By Ruma Paul and Sudipto Ganguly
DHAKA (Reuters) – Bangladesh will hold general elections on Sunday, with Prime Minister Sheikh Hasina set to win a fourth straight term and the fifth overall for her Awami League-led alliance, despite a bleak economy that required an IMF bailout last year.
Here are key facts about the election in the South Asian country of almost 170 million people:
* The main opposition Bangladesh Nationalist Party of the ailing former prime minister Khaleda Zia is boycotting the poll after Hasina denied their demand to step down and make way for a caretaker government to run the election.
* Women make up almost half of the nearly 120 million eligible voters, while first-time voters number about 15 million.
* Vying for 300 parliamentary seats are a total of 1,896 candidates, 5.1% of them women, for the highest such share ever.
* Hasina has been credited with turning around the $416-billion economy and its massive garments industry, while also winning international praise for sheltering nearly a million Rohingya Muslims fleeing persecution in neighbouring Myanmar.
* But in recent months, the economy, once among the world’s fastest growing, was rocked by violent protests, following a jump in the cost of living, as Bangladesh struggles to pay for costly energy imports amid depleting dollar reserves and a weakening domestic currency.
* The International Monetary Fund (IMF) cleared the first review of Bangladesh’s $4.7 billion bailout in December, providing immediate access to about $468.3 million and made $221.5 million available for its climate change agenda.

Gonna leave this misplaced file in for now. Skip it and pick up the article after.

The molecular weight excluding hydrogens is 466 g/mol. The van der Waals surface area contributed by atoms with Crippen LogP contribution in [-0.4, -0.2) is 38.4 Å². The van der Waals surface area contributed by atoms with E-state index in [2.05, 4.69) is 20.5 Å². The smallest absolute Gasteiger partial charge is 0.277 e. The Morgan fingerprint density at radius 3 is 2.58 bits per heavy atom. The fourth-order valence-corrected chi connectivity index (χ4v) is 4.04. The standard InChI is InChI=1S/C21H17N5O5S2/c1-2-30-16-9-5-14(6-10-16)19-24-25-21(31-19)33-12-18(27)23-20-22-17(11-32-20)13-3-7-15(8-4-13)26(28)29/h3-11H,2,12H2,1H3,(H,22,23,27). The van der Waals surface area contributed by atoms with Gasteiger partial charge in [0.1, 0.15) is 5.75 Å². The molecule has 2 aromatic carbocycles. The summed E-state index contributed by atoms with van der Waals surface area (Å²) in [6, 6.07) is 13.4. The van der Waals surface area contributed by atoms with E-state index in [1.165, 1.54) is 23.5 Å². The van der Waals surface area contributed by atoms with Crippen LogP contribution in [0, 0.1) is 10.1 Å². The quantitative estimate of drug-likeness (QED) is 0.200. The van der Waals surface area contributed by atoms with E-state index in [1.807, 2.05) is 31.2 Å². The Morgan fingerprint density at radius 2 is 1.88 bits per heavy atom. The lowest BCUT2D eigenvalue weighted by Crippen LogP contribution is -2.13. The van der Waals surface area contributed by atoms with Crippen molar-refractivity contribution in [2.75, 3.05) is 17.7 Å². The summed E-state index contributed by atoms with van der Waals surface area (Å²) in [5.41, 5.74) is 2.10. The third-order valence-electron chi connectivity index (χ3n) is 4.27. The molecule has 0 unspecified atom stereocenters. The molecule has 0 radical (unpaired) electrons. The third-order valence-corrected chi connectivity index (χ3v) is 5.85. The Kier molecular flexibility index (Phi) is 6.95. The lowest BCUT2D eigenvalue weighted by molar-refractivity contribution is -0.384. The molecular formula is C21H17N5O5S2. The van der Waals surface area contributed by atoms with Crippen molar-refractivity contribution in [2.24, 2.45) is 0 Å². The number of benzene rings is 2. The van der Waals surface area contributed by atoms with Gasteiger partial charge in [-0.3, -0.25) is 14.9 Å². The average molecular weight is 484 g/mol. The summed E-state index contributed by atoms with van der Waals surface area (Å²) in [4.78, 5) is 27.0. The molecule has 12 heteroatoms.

* Rights groups have also accused the government of targeting opposition leaders and supporters, while Hasina and her Awami League have repeatedly condemned the BNP as troublemakers set on sabotaging the elections.
* Nearly 750,000 police, paramilitary and police auxiliaries will guard the polls on election day. Officials of the army, navy and air force have also been deployed.
* As many as 127 foreign observers will track the election process to assess its fairness, while 59 journalists from abroad have been accredited.
* The top buyer of Bangladeshi garments, the United States, warned in May that it would curb visas to Bangladesh citizens who undermine the democratic election process.
* Voting begins at 8 a.m. (0200 GMT) and ends at 4 p.m. (1000 GMT) on Sunday.
* Counting will start soon after the end of voting, with initial results expected by Jan. 8.
(Compiled by Sudipto Ganguly and Ruma Paul; Editing by Clarence Fernandez)